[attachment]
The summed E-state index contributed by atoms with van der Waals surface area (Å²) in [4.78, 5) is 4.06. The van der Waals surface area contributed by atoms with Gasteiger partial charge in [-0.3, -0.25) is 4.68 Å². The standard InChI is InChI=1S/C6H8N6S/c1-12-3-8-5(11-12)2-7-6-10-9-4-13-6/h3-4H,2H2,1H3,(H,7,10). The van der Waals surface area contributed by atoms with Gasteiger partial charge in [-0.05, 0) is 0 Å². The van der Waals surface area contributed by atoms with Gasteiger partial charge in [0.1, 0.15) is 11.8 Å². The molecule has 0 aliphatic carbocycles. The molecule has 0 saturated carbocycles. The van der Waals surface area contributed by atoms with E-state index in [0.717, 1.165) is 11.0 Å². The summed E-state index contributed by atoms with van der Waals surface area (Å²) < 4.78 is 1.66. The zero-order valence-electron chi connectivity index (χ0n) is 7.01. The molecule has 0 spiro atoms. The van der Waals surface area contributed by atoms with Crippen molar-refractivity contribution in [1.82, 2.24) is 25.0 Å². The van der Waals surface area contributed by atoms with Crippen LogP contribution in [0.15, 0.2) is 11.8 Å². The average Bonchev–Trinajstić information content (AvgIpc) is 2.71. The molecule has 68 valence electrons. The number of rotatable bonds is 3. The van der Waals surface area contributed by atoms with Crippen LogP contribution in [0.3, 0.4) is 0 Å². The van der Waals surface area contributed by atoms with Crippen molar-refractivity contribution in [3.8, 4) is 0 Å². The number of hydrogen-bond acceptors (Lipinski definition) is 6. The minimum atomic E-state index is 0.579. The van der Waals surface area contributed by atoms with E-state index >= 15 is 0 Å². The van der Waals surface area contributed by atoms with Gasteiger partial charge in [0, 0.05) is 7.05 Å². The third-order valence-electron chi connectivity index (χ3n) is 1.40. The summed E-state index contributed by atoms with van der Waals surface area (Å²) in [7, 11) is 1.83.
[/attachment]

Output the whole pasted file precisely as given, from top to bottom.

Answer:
The summed E-state index contributed by atoms with van der Waals surface area (Å²) in [4.78, 5) is 4.06. The van der Waals surface area contributed by atoms with Gasteiger partial charge in [-0.3, -0.25) is 4.68 Å². The standard InChI is InChI=1S/C6H8N6S/c1-12-3-8-5(11-12)2-7-6-10-9-4-13-6/h3-4H,2H2,1H3,(H,7,10). The van der Waals surface area contributed by atoms with Gasteiger partial charge in [-0.05, 0) is 0 Å². The van der Waals surface area contributed by atoms with Gasteiger partial charge in [0.1, 0.15) is 11.8 Å². The molecule has 0 aliphatic carbocycles. The molecule has 0 saturated carbocycles. The van der Waals surface area contributed by atoms with E-state index in [0.717, 1.165) is 11.0 Å². The summed E-state index contributed by atoms with van der Waals surface area (Å²) < 4.78 is 1.66. The zero-order valence-electron chi connectivity index (χ0n) is 7.01. The molecule has 0 spiro atoms. The van der Waals surface area contributed by atoms with Crippen molar-refractivity contribution in [1.82, 2.24) is 25.0 Å². The van der Waals surface area contributed by atoms with Crippen LogP contribution in [0.15, 0.2) is 11.8 Å². The average Bonchev–Trinajstić information content (AvgIpc) is 2.71. The molecule has 68 valence electrons. The number of rotatable bonds is 3. The van der Waals surface area contributed by atoms with Crippen LogP contribution in [0.3, 0.4) is 0 Å². The van der Waals surface area contributed by atoms with Crippen molar-refractivity contribution in [3.8, 4) is 0 Å². The number of hydrogen-bond acceptors (Lipinski definition) is 6. The minimum atomic E-state index is 0.579. The van der Waals surface area contributed by atoms with E-state index >= 15 is 0 Å². The van der Waals surface area contributed by atoms with Gasteiger partial charge in [0, 0.05) is 7.05 Å². The third-order valence-electron chi connectivity index (χ3n) is 1.40. The summed E-state index contributed by atoms with van der Waals surface area (Å²) in [7, 11) is 1.83.